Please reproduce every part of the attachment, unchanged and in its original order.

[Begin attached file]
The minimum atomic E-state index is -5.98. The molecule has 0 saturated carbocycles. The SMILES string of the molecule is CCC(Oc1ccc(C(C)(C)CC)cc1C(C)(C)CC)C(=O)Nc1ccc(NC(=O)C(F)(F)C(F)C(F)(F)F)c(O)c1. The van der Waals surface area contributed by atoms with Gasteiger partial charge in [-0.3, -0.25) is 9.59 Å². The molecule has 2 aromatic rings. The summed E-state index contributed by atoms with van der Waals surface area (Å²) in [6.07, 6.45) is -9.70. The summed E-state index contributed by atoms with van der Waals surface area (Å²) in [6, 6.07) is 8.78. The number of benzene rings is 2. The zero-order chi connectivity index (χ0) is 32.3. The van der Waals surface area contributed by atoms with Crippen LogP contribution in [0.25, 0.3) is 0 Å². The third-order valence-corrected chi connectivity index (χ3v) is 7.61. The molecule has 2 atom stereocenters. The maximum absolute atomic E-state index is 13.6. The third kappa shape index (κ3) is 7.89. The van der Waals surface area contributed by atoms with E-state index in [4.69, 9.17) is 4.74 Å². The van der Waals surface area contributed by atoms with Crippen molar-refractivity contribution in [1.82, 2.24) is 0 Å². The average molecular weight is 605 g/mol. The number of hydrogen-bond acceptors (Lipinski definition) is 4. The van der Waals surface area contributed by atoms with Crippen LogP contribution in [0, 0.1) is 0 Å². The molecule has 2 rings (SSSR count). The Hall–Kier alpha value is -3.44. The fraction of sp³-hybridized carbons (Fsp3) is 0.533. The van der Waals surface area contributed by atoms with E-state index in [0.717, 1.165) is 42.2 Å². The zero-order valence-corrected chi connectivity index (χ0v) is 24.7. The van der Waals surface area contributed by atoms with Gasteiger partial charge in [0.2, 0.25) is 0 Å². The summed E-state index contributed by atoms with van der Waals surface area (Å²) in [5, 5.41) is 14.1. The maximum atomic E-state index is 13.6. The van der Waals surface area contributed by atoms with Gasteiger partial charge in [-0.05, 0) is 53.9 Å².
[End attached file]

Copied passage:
The minimum atomic E-state index is -5.98. The molecule has 0 saturated carbocycles. The SMILES string of the molecule is CCC(Oc1ccc(C(C)(C)CC)cc1C(C)(C)CC)C(=O)Nc1ccc(NC(=O)C(F)(F)C(F)C(F)(F)F)c(O)c1. The van der Waals surface area contributed by atoms with Gasteiger partial charge in [-0.3, -0.25) is 9.59 Å². The molecule has 2 aromatic rings. The summed E-state index contributed by atoms with van der Waals surface area (Å²) in [6.07, 6.45) is -9.70. The summed E-state index contributed by atoms with van der Waals surface area (Å²) in [6, 6.07) is 8.78. The number of benzene rings is 2. The zero-order chi connectivity index (χ0) is 32.3. The van der Waals surface area contributed by atoms with Crippen LogP contribution in [0.25, 0.3) is 0 Å². The third-order valence-corrected chi connectivity index (χ3v) is 7.61. The molecule has 2 atom stereocenters. The maximum absolute atomic E-state index is 13.6. The third kappa shape index (κ3) is 7.89. The van der Waals surface area contributed by atoms with E-state index in [4.69, 9.17) is 4.74 Å². The van der Waals surface area contributed by atoms with Crippen molar-refractivity contribution in [1.82, 2.24) is 0 Å². The average molecular weight is 605 g/mol. The number of hydrogen-bond acceptors (Lipinski definition) is 4. The van der Waals surface area contributed by atoms with Crippen LogP contribution in [0, 0.1) is 0 Å². The molecule has 2 rings (SSSR count). The Hall–Kier alpha value is -3.44. The fraction of sp³-hybridized carbons (Fsp3) is 0.533. The van der Waals surface area contributed by atoms with E-state index in [0.717, 1.165) is 42.2 Å². The zero-order valence-corrected chi connectivity index (χ0v) is 24.7. The van der Waals surface area contributed by atoms with Gasteiger partial charge in [0.2, 0.25) is 0 Å². The summed E-state index contributed by atoms with van der Waals surface area (Å²) in [5, 5.41) is 14.1. The maximum atomic E-state index is 13.6. The van der Waals surface area contributed by atoms with Gasteiger partial charge in [-0.05, 0) is 53.9 Å².